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The Culture of Body Shaming | Dr. Senorita Joyce

Updated: Jun 10, 2022

“I wanted to change my entire body because of the hate it received not only from myself but from everyone”. ‘You are too fat’, ‘You are too chubby’, ‘Should you wear that short dress?’, ‘Maybe eat less, you are getting healthy, day by day’, ‘Ever tried drinking lemon water in the morning?’, ‘Please go on walks, see how fast you will lose your weight.’

These sentences may seem like mere statements to you but to me they are instances of the times when I was body-shamed not only by strangers or by friends but even by my own family. Body shaming not only an act of criticising or mocking one’s physical aspects. But it has been the most normalised, systematised and has been an ongoing social practice for very long. It starts from your home and somehow never ends.

The culture around body shaming seems to never mellow down. It starts with our parents and is a big part of our school lives and childhood. It is seen in our family functions, in our schools, in our tuition classes, on social media and even in our closest friend circles.

I have been ‘chubby’ and ‘healthy’ most of my life. I have been ‘chubby’ as a child and even as a teenager. I have been overweight; under-weight and I have been obese because of my relationship with my food and with my body right from my childhood.

I always adored food and always found great solace in it. I loved it so much that it soon became my favourite thing. Food made me happy. Food saved my bad days and was my knight in a shining lunchbox as a child. Food kept me happy until I understood how it was making me gain weight. Remarks like ‘motu’ or ‘elephant’ even ‘graisse’ we’re thrown at me. I have been body-shamed by my closest of friends not only for my body weight but also for the way my body grew.

The school became a living hell for me because body shaming and fat shaming seemed to be the norm in junior classes. I had seen my more ‘healthy ‘friends getting rejected from dances because of their weight. I had my ‘skinnier’ friends getting shamed for their weight and how they would blow away with the wind. “It made people not only fat shame and body shame me but also sexualise my body which made thirteen-year-old me hate my body even more”. I had hit puberty earlier than most of them making me more ‘mature looking’ at an early age.

Puberty made my life hell. It made people not only fat shame and body shame me, but also sexualise my body which made thirteen-year-old me hate my body even more. I always had a small frame and puberty gave me stretch marks and more weight gain which only worsened my dislike for my body. I started dressing down for school. I wore skirts extremely long and I made sure that my shirts were loose as well just so my torso wouldn’t be visible.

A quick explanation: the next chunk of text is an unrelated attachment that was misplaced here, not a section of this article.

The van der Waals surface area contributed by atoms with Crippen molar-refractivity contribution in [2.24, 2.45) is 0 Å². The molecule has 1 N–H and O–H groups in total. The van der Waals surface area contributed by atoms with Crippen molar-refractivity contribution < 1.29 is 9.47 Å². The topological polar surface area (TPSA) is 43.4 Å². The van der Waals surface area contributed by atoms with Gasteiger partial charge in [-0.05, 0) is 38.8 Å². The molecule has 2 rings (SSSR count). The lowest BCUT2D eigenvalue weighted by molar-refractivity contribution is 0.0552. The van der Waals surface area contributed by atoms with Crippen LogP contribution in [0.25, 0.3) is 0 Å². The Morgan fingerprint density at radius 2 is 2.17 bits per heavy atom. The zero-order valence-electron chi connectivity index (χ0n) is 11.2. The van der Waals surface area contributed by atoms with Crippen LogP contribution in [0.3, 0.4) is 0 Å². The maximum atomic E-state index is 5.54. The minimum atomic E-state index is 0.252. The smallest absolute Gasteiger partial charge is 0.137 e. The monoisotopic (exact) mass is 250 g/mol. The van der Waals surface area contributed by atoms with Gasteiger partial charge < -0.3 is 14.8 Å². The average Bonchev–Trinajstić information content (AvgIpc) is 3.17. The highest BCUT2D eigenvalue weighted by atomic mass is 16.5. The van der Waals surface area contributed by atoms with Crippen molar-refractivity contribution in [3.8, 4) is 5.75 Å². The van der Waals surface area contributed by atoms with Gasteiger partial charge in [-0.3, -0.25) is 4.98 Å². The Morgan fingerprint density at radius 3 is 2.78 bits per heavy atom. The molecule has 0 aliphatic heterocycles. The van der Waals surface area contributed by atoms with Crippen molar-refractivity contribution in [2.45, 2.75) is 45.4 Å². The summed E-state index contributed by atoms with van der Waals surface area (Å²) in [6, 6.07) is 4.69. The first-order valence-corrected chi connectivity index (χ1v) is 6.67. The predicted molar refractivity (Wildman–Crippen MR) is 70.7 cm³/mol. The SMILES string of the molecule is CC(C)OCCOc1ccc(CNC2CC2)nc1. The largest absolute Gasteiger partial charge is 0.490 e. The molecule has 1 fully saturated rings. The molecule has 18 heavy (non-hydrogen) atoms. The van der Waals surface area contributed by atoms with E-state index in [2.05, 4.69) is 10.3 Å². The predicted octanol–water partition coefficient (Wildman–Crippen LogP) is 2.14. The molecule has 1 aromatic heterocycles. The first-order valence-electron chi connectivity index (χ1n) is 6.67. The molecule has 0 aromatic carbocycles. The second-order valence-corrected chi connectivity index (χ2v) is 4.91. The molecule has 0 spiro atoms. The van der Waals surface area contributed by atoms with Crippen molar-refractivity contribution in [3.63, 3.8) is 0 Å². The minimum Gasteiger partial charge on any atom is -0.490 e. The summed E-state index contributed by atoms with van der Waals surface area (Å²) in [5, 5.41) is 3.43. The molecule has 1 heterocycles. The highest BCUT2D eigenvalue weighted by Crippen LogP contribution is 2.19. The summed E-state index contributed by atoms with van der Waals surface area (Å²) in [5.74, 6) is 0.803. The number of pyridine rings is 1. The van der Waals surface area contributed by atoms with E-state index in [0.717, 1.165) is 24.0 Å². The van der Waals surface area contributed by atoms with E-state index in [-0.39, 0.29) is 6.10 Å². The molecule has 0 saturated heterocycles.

I never realised how real my hate for my body was until I stopped looking at mirrors and started to hate shopping. I hated how my body never looked like that of my friends. I hated how my mother thought it would be more appropriate for me to start wearing more ‘loose’ clothes because ‘fat’ people looked good only in loose clothes. These comments scared me so much that even after losing weight I am afraid of wearing fitting clothes. With days passing by it only got worse.

I started hating and being repulsed of my body more than I should have been. I started counting calories and limiting my meals to such an extent that it made me sick as the days passed on by. I started wearing loose clothes and darker colours just to hide my body. Being a girl with a ‘chubby’ body was honestly the last thing I wanted to be. I wanted to be healthy, and I wanted to have a thigh gap and a flat stomach. I wanted to change my entire body because of the hate it received not only from myself but also from everyone.

I started binge watching videos about weight loss and started trying fad diets of all kinds. My body issues only worsened since my body weight kept on fluctuating. I have spent nights crying about how people would call me ‘fat’. My body image overshadowed my self-image. I started to starve myself whenever I gained weight and I rigorously worked out because of this same gain. My stomach was not ‘flat’ enough and for me my body was never ‘good enough’. My body was never enough because it did not look like that of others.

My body didn’t even look like that of my tall friend or like my skinny friend or my curvy friend. My body looked like my body and somewhere amidst the fashion magazines and cabbage soup diet and weight goals, I forgot to even accept my body for what it did. I forgot that my body’s job was to keep me alive and breathing. It took me a very long time to accept that my body does everything for me.

I learned that bodies are not just for appearance, but they are meant for living. It is time to embrace “Body Positivity” which means unlearn the word ‘fat’ and ‘chubby’ as insults. And to accept your body and to care for it.

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